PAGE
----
Catherine hardly slept during the night for many months, holding on by taking long naps during the day that would affect her schooling. The Queen had told Lady Hastings before she entered her confinement to solve this problem, making it clear that if she couldn’t, she would find someone who could to take up her place as governess. Now that Prince Edmund had been born, it was only a matter of time before Lady Hastings found herself without a position which meant she had to find a solution for Catherine’s issues.

    “Very well, Frances,” said Lady Hastings. “Take the Princess to her Latin lessons. I will find a way to solve this before the night and we shall speak later.” Frances nodded and made a curtsy before she turned to find Catherine and bring her to her tutor.

    Lady Hastings sighed and rubbed her forehead. She knew not what to do anymore.

    With another frustrated sigh, she moved away, leaving the nursery and walking through the corridors of Eltham Palace. She hoped that the movement would rouse her mind and give her new ideas. It was when she reached the room with the older children that she finally stopped.

    Ceci and Dickon shared a French tutor, but they didn’t seem to be too busy at the moment, the man kneeling before Dickon’s desk as he read something the Duke of York had written. Princess Cecily, who was easily distracted, was stroking the long grey neck of Guinefort, the family dog, and kissing his snout.

    Katherine pursed her lips and turned, returning to her room where she sat before her desk and picked up a fresh sheet of paper to write.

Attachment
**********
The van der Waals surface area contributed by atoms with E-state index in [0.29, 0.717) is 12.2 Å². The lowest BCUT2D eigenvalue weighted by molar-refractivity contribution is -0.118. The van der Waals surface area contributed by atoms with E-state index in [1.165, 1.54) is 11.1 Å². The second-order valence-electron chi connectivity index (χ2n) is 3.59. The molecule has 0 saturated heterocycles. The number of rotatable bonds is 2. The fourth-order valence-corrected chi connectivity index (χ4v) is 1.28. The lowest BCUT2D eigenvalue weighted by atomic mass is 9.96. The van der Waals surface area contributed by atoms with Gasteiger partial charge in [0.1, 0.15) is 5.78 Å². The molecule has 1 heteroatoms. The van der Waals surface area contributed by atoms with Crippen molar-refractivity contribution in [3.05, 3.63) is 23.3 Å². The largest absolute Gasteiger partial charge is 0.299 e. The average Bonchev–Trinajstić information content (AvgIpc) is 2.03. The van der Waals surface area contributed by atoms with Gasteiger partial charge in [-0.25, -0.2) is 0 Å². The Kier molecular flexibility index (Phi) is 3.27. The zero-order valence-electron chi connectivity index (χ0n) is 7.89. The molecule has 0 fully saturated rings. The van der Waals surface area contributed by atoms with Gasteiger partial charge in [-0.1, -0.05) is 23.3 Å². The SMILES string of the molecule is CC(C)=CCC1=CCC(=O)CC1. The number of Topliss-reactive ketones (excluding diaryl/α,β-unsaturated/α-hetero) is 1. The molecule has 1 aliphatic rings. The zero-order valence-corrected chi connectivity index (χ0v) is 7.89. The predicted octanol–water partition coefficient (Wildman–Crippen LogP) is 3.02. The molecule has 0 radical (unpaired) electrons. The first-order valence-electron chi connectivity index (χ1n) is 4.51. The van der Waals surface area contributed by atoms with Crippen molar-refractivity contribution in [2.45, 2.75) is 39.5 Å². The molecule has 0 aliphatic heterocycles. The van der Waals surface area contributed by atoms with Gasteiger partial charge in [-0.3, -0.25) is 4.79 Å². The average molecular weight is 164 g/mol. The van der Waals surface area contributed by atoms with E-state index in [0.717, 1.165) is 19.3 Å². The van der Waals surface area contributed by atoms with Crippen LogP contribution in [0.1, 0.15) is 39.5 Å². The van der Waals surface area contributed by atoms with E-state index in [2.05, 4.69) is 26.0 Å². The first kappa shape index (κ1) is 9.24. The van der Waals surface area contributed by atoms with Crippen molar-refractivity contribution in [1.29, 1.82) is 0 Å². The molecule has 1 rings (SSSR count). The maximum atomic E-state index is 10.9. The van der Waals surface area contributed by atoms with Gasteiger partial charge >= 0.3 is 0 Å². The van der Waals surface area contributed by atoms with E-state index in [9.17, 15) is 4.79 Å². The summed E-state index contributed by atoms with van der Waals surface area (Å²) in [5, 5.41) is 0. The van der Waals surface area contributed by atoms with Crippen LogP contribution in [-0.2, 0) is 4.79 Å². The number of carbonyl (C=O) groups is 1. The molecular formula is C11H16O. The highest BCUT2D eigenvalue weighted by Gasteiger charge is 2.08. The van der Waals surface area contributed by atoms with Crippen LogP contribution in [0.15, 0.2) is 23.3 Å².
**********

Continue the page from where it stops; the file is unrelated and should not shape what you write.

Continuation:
To the honourable Master Lucas,

    Over the past month, I heard word that you are a known breeder of type of dog that is described as large and protective as well as possessing a docile, but courageous temperament. A dog that you like to call Mastie, or mastiff. It’s my desire to gift Lady Catherine of York, the King’s third daughter, with one of your dogs, preferably one that is already trained to stand guard and to be gentle with young children.

    The price is no problem since the receiver of this dog would be the King’s own child.

    I await your response,

    Lady Hastings.


    When she was done and the ink was dry, Katherine Neville stood up and walked to one of her page boys and instructed him where to take her message. “This must be received and read today,” she told him. “I await the response before the evening.”

    The boy nodded. “Yes, my lady,” he said.